Music critic: Fewer and fewer musicians are studying classical music, decreasing the likelihood that those with real aptitude for such music will be performing it. Audiences who hear these performances will not appreciate classical music’s greatness and will thus decamp to other genres.

So, to maintain classical music’s current meager popularity, we must encourage more young musicians to enter the field.

Which of the following, if true, most weakens the music critic’s reasoning?

1. Musicians who choose to study classical music do so because they believe they have an aptitude for the music.
2. Classical music’s current meager popularity is attributable to the profusion of other genres of music available to listeners.
3. Most people who appreciate classical music come to do so through old recordings rather than live performances.
4. It is possible to enjoy the music in a particular genre even when it is performed by musicians who are not ideally suited for that genre.
5. The continued popularity of a given genre of music depends in part on the audiences being able to understand why that genre attained its original popularity.
##### Passage analysis

A music critic observes that the number of musicians studying classical music is growing smaller. And because of this, the chances of a musician with any real talent/skill performing classical music is also growing smaller.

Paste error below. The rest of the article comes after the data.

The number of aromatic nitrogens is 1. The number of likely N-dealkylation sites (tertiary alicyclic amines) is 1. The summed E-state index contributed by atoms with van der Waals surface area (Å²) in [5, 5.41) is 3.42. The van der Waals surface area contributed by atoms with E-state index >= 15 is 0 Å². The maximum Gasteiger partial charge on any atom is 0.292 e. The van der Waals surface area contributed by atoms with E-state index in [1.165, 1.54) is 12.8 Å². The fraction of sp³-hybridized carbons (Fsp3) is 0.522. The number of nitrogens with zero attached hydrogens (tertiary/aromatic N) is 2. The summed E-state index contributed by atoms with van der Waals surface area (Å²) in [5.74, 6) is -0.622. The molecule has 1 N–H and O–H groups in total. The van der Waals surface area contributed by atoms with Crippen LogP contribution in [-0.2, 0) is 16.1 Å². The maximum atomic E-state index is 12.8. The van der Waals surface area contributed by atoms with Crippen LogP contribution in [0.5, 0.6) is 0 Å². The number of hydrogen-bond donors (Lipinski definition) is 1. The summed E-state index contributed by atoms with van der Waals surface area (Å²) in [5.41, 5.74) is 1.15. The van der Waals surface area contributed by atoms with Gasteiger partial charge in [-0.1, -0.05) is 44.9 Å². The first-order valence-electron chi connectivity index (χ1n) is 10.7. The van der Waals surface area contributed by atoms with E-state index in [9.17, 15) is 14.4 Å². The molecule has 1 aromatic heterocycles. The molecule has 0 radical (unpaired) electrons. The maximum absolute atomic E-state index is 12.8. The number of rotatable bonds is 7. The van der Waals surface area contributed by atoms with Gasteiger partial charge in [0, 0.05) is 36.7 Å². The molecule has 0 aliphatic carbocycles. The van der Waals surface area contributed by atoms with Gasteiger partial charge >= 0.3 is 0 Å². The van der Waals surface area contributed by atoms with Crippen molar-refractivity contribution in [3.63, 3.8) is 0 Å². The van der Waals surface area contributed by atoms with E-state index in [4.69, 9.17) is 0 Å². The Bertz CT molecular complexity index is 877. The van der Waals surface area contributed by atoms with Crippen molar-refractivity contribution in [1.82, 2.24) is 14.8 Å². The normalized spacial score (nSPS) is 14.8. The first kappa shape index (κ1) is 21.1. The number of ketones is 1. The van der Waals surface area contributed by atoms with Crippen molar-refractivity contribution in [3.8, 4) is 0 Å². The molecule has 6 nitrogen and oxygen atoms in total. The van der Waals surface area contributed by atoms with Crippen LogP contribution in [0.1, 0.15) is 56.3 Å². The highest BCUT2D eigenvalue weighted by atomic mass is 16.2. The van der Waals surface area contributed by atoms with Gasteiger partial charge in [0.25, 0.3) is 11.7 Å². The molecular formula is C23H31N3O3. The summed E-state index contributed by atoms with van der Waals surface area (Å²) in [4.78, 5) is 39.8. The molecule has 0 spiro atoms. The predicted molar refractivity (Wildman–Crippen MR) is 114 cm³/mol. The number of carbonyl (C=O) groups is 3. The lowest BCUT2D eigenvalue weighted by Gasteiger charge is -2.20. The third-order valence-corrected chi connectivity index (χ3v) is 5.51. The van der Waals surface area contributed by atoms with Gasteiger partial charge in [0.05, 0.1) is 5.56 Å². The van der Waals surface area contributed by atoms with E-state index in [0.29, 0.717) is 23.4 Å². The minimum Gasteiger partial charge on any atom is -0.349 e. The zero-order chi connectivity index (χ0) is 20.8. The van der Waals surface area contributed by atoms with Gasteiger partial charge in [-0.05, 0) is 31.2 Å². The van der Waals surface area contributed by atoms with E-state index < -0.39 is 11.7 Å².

In short, if a musician is not trained in classical music, he will not be able to perform with any real talent/skill.

(This particular inference is also based on a necessary but not sufficient condition.

Only if a musician studies classical music, he will be able to perform with any real talent/skill.)

Therefore, the audience listening to such performances will not be able to appreciate classical music. They will then change their preferences to some other type of music. And the popularity of classical music will fall as the number of people listening to performances falls.

The critic concludes that in order to maintain classical music’s already low popularity, young musicians must be encouraged to study classical music.

The conclusion stipulates the fulfillment of a necessary condition – encourage young musicians to study classical music– in order to achieve a result- maintain classical music’s popularity

That means if more young musicians study classical music, they will be able to perform with real skill and the audience who listen to such musicians perform live will appreciate classical music and not move away to another type of music.

The assumption that the critic makes here is as follows:

The popularity of classical music primarily comes from/is based on the people who listen to performances and appreciate it.